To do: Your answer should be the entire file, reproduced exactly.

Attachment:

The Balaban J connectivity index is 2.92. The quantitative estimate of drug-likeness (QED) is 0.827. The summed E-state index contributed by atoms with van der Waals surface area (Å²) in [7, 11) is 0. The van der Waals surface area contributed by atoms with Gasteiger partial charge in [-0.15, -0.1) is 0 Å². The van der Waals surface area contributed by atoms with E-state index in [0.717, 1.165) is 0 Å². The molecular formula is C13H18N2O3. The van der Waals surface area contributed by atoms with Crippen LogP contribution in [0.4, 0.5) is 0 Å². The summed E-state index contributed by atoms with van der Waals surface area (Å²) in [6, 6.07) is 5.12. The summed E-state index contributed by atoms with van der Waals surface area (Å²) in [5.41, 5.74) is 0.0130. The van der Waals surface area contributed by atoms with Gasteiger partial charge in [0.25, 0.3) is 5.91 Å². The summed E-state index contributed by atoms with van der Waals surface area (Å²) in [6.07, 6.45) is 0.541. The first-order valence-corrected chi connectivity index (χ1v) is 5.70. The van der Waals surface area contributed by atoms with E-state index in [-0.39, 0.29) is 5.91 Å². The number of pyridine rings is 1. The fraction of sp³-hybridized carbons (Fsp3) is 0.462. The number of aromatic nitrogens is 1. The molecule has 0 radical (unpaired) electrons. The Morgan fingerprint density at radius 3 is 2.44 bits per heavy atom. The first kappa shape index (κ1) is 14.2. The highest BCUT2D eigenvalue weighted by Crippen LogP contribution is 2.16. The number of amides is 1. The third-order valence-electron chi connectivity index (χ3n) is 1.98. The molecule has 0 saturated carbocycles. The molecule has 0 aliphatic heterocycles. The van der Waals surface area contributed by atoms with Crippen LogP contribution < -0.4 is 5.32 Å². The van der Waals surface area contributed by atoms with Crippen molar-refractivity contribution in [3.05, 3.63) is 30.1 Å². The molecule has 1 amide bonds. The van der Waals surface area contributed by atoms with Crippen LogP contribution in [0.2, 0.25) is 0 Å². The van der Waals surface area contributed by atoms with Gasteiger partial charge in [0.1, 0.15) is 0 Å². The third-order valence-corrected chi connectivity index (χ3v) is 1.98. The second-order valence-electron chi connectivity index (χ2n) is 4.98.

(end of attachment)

The Balaban J connectivity index is 2.92. The quantitative estimate of drug-likeness (QED) is 0.827. The summed E-state index contributed by atoms with van der Waals surface area (Å²) in [7, 11) is 0. The van der Waals surface area contributed by atoms with Gasteiger partial charge in [-0.15, -0.1) is 0 Å². The van der Waals surface area contributed by atoms with E-state index in [0.717, 1.165) is 0 Å². The molecular formula is C13H18N2O3. The van der Waals surface area contributed by atoms with Crippen LogP contribution in [0.4, 0.5) is 0 Å². The summed E-state index contributed by atoms with van der Waals surface area (Å²) in [6, 6.07) is 5.12. The summed E-state index contributed by atoms with van der Waals surface area (Å²) in [5.41, 5.74) is 0.0130. The van der Waals surface area contributed by atoms with Gasteiger partial charge in [0.25, 0.3) is 5.91 Å². The summed E-state index contributed by atoms with van der Waals surface area (Å²) in [6.07, 6.45) is 0.541. The first-order valence-corrected chi connectivity index (χ1v) is 5.70. The van der Waals surface area contributed by atoms with E-state index in [-0.39, 0.29) is 5.91 Å². The number of pyridine rings is 1. The fraction of sp³-hybridized carbons (Fsp3) is 0.462. The number of aromatic nitrogens is 1. The molecule has 0 radical (unpaired) electrons. The Morgan fingerprint density at radius 3 is 2.44 bits per heavy atom. The first kappa shape index (κ1) is 14.2. The highest BCUT2D eigenvalue weighted by Crippen LogP contribution is 2.16. The number of amides is 1. The third-order valence-electron chi connectivity index (χ3n) is 1.98. The molecule has 0 saturated carbocycles. The molecule has 0 aliphatic heterocycles. The van der Waals surface area contributed by atoms with Crippen LogP contribution < -0.4 is 5.32 Å². The van der Waals surface area contributed by atoms with Crippen molar-refractivity contribution in [3.05, 3.63) is 30.1 Å². The molecule has 1 amide bonds. The van der Waals surface area contributed by atoms with Crippen LogP contribution in [0.2, 0.25) is 0 Å². The van der Waals surface area contributed by atoms with Gasteiger partial charge in [0.1, 0.15) is 0 Å². The third-order valence-corrected chi connectivity index (χ3v) is 1.98. The second-order valence-electron chi connectivity index (χ2n) is 4.98.